The Chai Spice Steamer is a simple and delicate blend of Indian spices and frothy milk. Sweet, mellow and comforting. It is guaranteed to lift battered spirits.
All of last week I was not feeling on top form. Nothing serious, but all I really wanted to do was stay home, wrap myself up in a blanket and drink soothing drinks. Only one of those things was an option. General life just gets in the way of recuperation sometimes. But nothing gets between me and a mugful of something warming and comforting when I’m feeling peaky.
What I enjoyed most last week, when frankly, I could barely manage excitement at mealtimes (who me?) was a simple Chai Spice Steamer. This drink is milky, sweet and flavoured with a blend of intoxicating Indian spices. Topped with a milk foam and a scattering of nutmeg, this is a lovely, mellow drink that feels more indulgent than it actually is.
At the heart of this ambrosial Chai Spice Steamer is my Masala Chai Syrup. Take my advice – fix yourself a jar of this amber nectar and stash it safely away in your fridge. Then, and only then, will these Chai Spice Steamers be yours for the taking…
… In a matter of minutes.
… Whenever you want them.
Oh Sweet joy.
I make my Chai Spice Steamer with full fat cows milk, which adds a touch of luxury and decadence to this drink. Once heated, I give the milk a quick whizz in my blender. It’s a hassle-free approach to creating a wonderfully creamy foam to top my drink.
I don’t top my steamer with extra cream as that just tips the balance. Instead of this Chai Spice Steamer being a slightly sweet, otherwise healthy drink, cream would plunge it into complete indulgence territory. I also find that adding cream detracts from those delicate spices. And that is a bad idea.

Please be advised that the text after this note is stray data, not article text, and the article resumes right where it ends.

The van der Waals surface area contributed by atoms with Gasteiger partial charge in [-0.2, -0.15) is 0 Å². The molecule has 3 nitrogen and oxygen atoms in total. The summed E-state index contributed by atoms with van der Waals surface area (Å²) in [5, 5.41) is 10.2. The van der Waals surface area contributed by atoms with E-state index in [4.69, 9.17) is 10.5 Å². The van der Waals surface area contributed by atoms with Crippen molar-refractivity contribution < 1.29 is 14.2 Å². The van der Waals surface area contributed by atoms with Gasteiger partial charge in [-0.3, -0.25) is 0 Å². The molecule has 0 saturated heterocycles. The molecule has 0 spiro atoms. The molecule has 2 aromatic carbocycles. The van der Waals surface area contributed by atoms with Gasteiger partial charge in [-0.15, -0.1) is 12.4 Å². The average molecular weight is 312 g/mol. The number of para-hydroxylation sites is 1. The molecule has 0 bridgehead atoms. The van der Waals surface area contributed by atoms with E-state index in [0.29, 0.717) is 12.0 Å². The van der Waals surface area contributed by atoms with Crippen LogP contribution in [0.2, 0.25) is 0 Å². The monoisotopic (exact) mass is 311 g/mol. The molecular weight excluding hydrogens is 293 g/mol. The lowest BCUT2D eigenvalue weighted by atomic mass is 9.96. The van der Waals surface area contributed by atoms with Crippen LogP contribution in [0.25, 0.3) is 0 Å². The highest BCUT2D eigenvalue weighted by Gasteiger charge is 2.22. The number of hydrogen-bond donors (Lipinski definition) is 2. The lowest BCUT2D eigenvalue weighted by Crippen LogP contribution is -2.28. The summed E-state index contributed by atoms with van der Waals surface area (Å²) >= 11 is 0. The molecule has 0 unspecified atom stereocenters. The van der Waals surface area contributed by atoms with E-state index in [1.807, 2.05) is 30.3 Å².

Since this Chai Spice Steamer can be made with many milk substitutes, I’ve been delving into which milks create the best foam and why. Until today, I’d assumed that the secret to a good milk foam must be due to the fat content. But I am, in part, mistaken.
The key to a good foam is, in fact, down to the protein content of the milk and the fat content. It’s a two parter:
- Milk proteins stabilize the air bubbles in milk foams
- Milk fat destabilizes the foam, but it is desired for flavour
And that is why the foam on skinny milk surpasses that of full-fat in terms of volume and looks. But not in terms of flavour.
Moving onto alternative dairy and non-dairy milks, I’ve found a handy chart over at Live Science to help determine how milks compare in terms of protein content. As you can see, a number of non-dairy milks – almond, rice and coconut – have relatively low protein levels. Following the scientific train of thought I’ve been talking about, achieving a stable and silky foam for the Chai Steamer using these lower protein milks could be tricky. I just wanted to warn you.
But dairy-free readers, don’t give up. I’ve come across several sources today suggesting that, despite the science, a good foam is achievable at least for almond and coconut milk. Please don’t ask me to explain why. Science has never been my strong point. Let’s just agree that dairy and non-dairy milks behave in their own mysterious ways. Do, however, let me know how your dairy-free foam works out when you make yourself a Chai Spice Steamer.
- 180 ml/ 3/4 cup whole milk (or alternative milk of your choice)
- 15 ml/ 3 tsp Masala Chai Syrup
- Ground Nutmeg or Cinnamon for dusting
- 1 cinnamon stick
- Pour the syrup into a heatproof glass
- Heat the milk until scalding
- Optional - pour the milk into a blender and blitz for 30 seconds to create a foam
- Pour the milk over the syrup, stir briefly
- dust with ground nutmeg or cinnamon and top with a cinnamon stick
- Serve immediately
Adjust the amonut of syrup used according to how sweet and spicy you like your drink
Whole milk goes wonderfully frothy in a blender. If using non-dairy alternatives, the level of froth achievable may vary